TRANSLATION AND COMMENTARY ON JOHN’S GOSPEL
JOHN 15: 9
I have loved you just as the father has loved me; dwell in my love. If you obey my instructions you will dwell in my love just as I have obeyed my father’s instructions, and dwell in his love. I have spoken these words to you so that my delight may be in you, and your delight complete.
This is my instruction: that you love each other as I have loved you. Nobody has greater love than the one who risks her life for her friends. You are my friends if you do what I instruct you. I call you slaves no longer for the slave does not know what his master is doing. But I call you friends for I have made known to you everything I have heard from my father.
You did not choose me; but I chose you, and set you on, that you should go and bear fruit; and that your fruit would last; so that whatever you ask the father in my name, he will give it to you. I am giving you these instructions so that you may love one another.
The miracle is that in all probability Jesus never spoke these words but that they were invented by the author of this gospel or perhaps, by the community he served. That is not a judgement I make because the style of this utterance is so different from that presented by Mark, Matthew and Luke, considered by many scholars to be closer to Jesus’ way of speaking. No, in my judgement, the same memory of Jesus’ historical speech, issued in both creative traditions of Jesus’ teaching, although I think this gospel’s version to be further from the probable style of Jesus’ historical words. Like the other gospels however, it articulates the word spoken by Jesus’ life.
I might characterise the style of Jesus’ utterance in John’s Gospel as additive: meaning is built from one statement to the next: “I have loved you….. dwell in my love… if you obey my commandments you will dwell in my love……I have spoken these words to you so that my delight may be in you…..” You could not guess in advance what is going to be added; every clause has the force of revelation.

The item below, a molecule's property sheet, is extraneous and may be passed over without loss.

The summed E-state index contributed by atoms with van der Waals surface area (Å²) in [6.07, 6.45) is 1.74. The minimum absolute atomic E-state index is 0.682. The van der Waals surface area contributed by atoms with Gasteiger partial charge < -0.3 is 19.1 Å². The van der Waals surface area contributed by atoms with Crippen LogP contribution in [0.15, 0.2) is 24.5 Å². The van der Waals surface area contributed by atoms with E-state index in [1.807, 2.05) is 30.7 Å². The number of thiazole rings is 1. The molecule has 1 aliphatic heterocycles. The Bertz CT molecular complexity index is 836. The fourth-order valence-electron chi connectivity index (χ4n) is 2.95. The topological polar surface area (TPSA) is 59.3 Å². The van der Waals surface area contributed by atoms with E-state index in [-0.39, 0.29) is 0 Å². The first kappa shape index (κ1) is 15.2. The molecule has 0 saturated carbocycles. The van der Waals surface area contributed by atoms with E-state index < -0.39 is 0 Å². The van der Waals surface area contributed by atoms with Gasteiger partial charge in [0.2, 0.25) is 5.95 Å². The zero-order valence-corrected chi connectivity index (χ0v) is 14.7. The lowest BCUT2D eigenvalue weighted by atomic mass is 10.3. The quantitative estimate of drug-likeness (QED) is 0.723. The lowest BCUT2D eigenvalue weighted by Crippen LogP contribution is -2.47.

The discourse never lets go of either the father or of the disciples. As it adds statement to statement it insists that Jesus communicates to the disciples the love of the father. The theological conviction that Jesus is the creative wisdom of God made flesh is expressed in these deceptively simple assertions. The very syntax of the discourse trains the mind of the reader to imagine the eternal God sharing his love with humanity through Jesus. What an extraordinary achievement this is! How much of what we take for granted as Christian belief is generated here!
The love shown by Jesus is primary; he shows how he is loved by the father and invites his followers to inhabit the same love, which is founded on obedience, expressed in delight and ultimately proven in risking its life for the beloved. This laying out of life is the true instruction of Jesus. Only so can we accept the statement, “You are my friends IF you do what I instruct you.” On the face of it this is an authoritarian abuse of friendship, but if the instruction is Jesus’ sacrifice of his life, it can be accepted as a profound challenge. If disciples know this, they know what the master is doing, and are no longer slaves. Disciples are not originators of the movement they represent but are chosen out of a love which originates with the father, so that they may in turn love one another. The movement has no other end than this mutual love. Ah, what beauty, what wisdom, what necessary truth!
Beauty, wisdom, truth indeed! You rise to poetry.